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People v. Winston

MAY 8, 1975.




APPEAL from the Circuit Court of Champaign County; the Hon. JOHN P. SHONKWILER, Judge, presiding.


Defendant was found guilty by a jury of armed robbery. He received a sentence of 5 to 15 years' imprisonment.

On appeal, defendant contends: (1) he was not proved guilty beyond a reasonable doubt; (2) the introduction of testimony about a separate criminal offense was improper and prejudicial; (3) defendant's right to effective appellate review was denied by failure to transcribe closing arguments, and (4) the sentence was excessive. Defendant's counsel waives issues (3) and (4) at oral argument, and, therefore, these issues will not be discussed.

Three persons were present at the Stevens Floor Covering Store in Champaign, Illinois, on September 26, 1972, at the time that the armed robbery was committed. These three witnesses were Mr. and Mrs. Hoerner, the owners of the store, and their daughter, Mrs. Collins, who was working there that day. Their testimony showed that the store was well lighted by both natural and artificial light. The person who committed the armed robbery had been in the store for 10 to 15 minutes before he announced the robbery, which itself took 5 to 15 minutes. All three witnesses identified the defendant as the armed robber, either positively or tentatively, from a collection of 21 photographs shown them by the police within an hour of the robbery. All three identified the defendant at a lineup several days after the robbery. All three positively identified the defendant in court as the person who had committed the robbery.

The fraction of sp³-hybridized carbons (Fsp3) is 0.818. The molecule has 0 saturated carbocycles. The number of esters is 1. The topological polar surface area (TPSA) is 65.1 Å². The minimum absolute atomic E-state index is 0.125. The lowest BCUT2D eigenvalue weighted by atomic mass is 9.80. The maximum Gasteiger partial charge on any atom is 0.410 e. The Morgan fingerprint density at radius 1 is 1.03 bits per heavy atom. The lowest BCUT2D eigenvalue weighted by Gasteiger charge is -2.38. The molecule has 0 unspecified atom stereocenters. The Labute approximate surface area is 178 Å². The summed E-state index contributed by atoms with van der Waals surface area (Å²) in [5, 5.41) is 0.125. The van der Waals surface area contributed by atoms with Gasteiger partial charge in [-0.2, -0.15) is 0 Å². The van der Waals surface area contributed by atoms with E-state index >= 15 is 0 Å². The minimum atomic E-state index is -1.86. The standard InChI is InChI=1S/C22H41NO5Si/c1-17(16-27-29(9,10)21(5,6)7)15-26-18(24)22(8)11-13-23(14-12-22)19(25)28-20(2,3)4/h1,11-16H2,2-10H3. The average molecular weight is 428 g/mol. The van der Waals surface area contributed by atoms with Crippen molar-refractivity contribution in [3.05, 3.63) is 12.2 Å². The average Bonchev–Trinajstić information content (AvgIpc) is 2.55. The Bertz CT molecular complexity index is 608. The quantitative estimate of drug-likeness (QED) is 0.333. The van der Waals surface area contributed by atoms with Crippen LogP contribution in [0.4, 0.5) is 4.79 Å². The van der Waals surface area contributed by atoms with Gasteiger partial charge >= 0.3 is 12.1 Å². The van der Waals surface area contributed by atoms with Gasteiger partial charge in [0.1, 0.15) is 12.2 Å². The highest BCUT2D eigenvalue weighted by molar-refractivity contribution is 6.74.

Defendant presented an alibi defense. Joyce Clark, with whom defendant frequently stayed, testified that he was in her apartment during the crucial hours. A friend of hers corroborated this testimony. Defendant himself testified that he had never been in the store and had spent the entire day at Joyce Clark's.

Defendant contends that he was not proved guilty beyond a reasonable doubt, because the identification testimony was vague and uncertain. This contention is centered around defendant's mustache. It was stipulated at trial that defendant possessed a mustache on the date of the occurrence. None of the three witnesses, however, included a mustache in their first description of the robber to the police. Mr. Hoerner also expressed uncertainty about the robber having a mustache when he viewed the defendant at the lineup, although he positively identified the defendant as the robber at trial.

• 1 This contention, that guilt was not proved beyond a reasonable doubt because of the failure of the identification witnesses to remember a mustache, is not a new contention. In a majority of these mustache cases, it is held that the witness' inability to remember a mustache is not sufficient to render the witness' identification vague or uncertain:

"But precise accuracy in describing facial characteristics is unnecessary where an identification is positive." (People v. Catlett, 48 Ill.2d 56, 63, 268 N.E.2d 378, 381.)

Often, identifications are not made by distinguishing separate features, but by the total impression made upon the witness. Minor omissions or discrepancies in description go only to the weight of the evidence. People v. Bennett, 9 Ill. App.3d 1021, 293 N.E.2d 687.